For more, see our methodology. Note that because on this page only legislative activity in 2013 is considered, the leadership score here may differ from McCaul’s score elsewhere on GovTrack.

Compare to all Texas Delegation (86th percentile); House Cmte. Chairs/RkMembs (87th percentile); House Republicans (91st percentile); Safe House Seats (95th percentile); All Representatives (95th percentile).


 

Got bipartisan cosponsors on the 23rd highest % of bills compared to All Representatives (tied with 3 others)

In this era of partisanship, it is encouraging to see Members of Congress working across the aisle. 62% of McCaul’s 13 bills and resolutions had both a Democratic cosponsor and a Republican cosponsor in 2013.

Compare to all Texas Delegation (82nd percentile); House Cmte. Chairs/RkMembs (77th percentile); House Republicans (76th percentile); Safe House Seats (85th percentile); All Representatives (84th percentile).

Only Members of Congress who sponsored more than 10 bills and resolutions are included in this statistic.


 

Got influential cosponsors the 21st most often compared to All Representatives (tied with 16 others)

5 of McCaul’s bills and resolutions in 2013 had a cosponsor who was a chair or ranking member of a committee that the bill was referred to. Getting support from committee leaders on relevant committees is a crucial step in moving legislation forward.

Those bills were: H.Res. 415: Expressing the sense of the ...; H.R. 755: To award a Congressional Gold ...; H.R. 756: Cybersecurity Enhancement Act of 2013; H.R. 1417: Border Security Results Act of ...; H.R. 3696: National Cybersecurity and Critical Infrastructure ...

Compare to all Texas Delegation (92nd percentile); House Cmte. Chairs/RkMembs (73rd percentile); House Republicans (92nd percentile); Safe House Seats (91st percentile); All Representatives (92nd percentile).


 

Got the 34th most cosponsors on their bills compared to All Representatives

McCaul’s bills and resolutions had 437 cosponsors in 2013. Securing cosponsors is an important part of getting support for a bill, although having more cosponsors does not always mean a bill will get a vote. View Bills »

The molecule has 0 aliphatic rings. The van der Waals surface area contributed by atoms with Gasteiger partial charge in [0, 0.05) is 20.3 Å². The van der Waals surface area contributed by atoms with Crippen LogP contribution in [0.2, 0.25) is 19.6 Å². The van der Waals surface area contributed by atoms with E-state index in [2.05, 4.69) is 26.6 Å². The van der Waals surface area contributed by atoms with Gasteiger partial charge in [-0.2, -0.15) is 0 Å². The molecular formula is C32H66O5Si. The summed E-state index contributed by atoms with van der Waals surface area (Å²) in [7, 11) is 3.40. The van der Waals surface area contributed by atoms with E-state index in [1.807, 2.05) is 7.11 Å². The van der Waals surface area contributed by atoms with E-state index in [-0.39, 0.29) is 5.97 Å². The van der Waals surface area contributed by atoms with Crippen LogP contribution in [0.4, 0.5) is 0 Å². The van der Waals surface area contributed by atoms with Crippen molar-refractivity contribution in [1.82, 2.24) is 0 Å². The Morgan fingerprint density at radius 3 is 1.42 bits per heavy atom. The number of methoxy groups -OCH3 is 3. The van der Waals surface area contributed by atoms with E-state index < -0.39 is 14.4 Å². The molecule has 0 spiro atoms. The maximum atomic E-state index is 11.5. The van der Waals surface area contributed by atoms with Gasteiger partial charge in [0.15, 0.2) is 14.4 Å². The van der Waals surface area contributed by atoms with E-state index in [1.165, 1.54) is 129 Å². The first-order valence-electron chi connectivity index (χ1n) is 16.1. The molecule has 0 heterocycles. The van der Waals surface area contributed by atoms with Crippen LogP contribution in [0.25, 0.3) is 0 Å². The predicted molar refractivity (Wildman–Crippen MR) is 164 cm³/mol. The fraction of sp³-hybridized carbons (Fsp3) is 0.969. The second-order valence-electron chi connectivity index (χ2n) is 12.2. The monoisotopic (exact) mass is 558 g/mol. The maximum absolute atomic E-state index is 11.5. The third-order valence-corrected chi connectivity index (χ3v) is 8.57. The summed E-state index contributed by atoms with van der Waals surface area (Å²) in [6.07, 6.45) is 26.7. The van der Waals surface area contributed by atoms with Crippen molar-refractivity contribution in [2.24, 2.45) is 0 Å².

Compare to all Texas Delegation (89th percentile); House Cmte. Chairs/RkMembs (80th percentile); House Republicans (91st percentile); Safe House Seats (92nd percentile); All Representatives (92nd percentile).


 

Joined bipartisan bills the 48th most often compared to House Republicans

In this era of partisanship, it is encouraging to see Members of Congress working across the aisle. Of the 167 bills that McCaul cosponsored, 14% were introduced by a legislator who was not a Republican. View Cosponsored Bills »

Compare to all Texas Delegation (58th percentile); House Cmte. Chairs/RkMembs (47th percentile); House Republicans (79th percentile); Safe House Seats (45th percentile); All Representatives (43rd percentile).

Only Democratic and Republican Members of Congress who cosponsored more than 10 bills and resolutions are included in this statistic.


 

Laws Enacted

McCaul introduced 0 bills that became law in 2013. Keep in mind that it takes a law to repeal a law. Very few bills ever become law.

Compare to all Texas Delegation (0th percentile); House Cmte. Chairs/RkMembs (0th percentile); House Republicans (0th percentile); Safe House Seats (0th percentile); All Representatives (0th percentile).

We only count enacted bills (and joint resolutions) that the legislator was the primary sponsor of. While a legislator may lay claim to authoring other bills that became law, such as through companion bills or incorporation into larger bills, these cases are difficult for us to track quantitatively.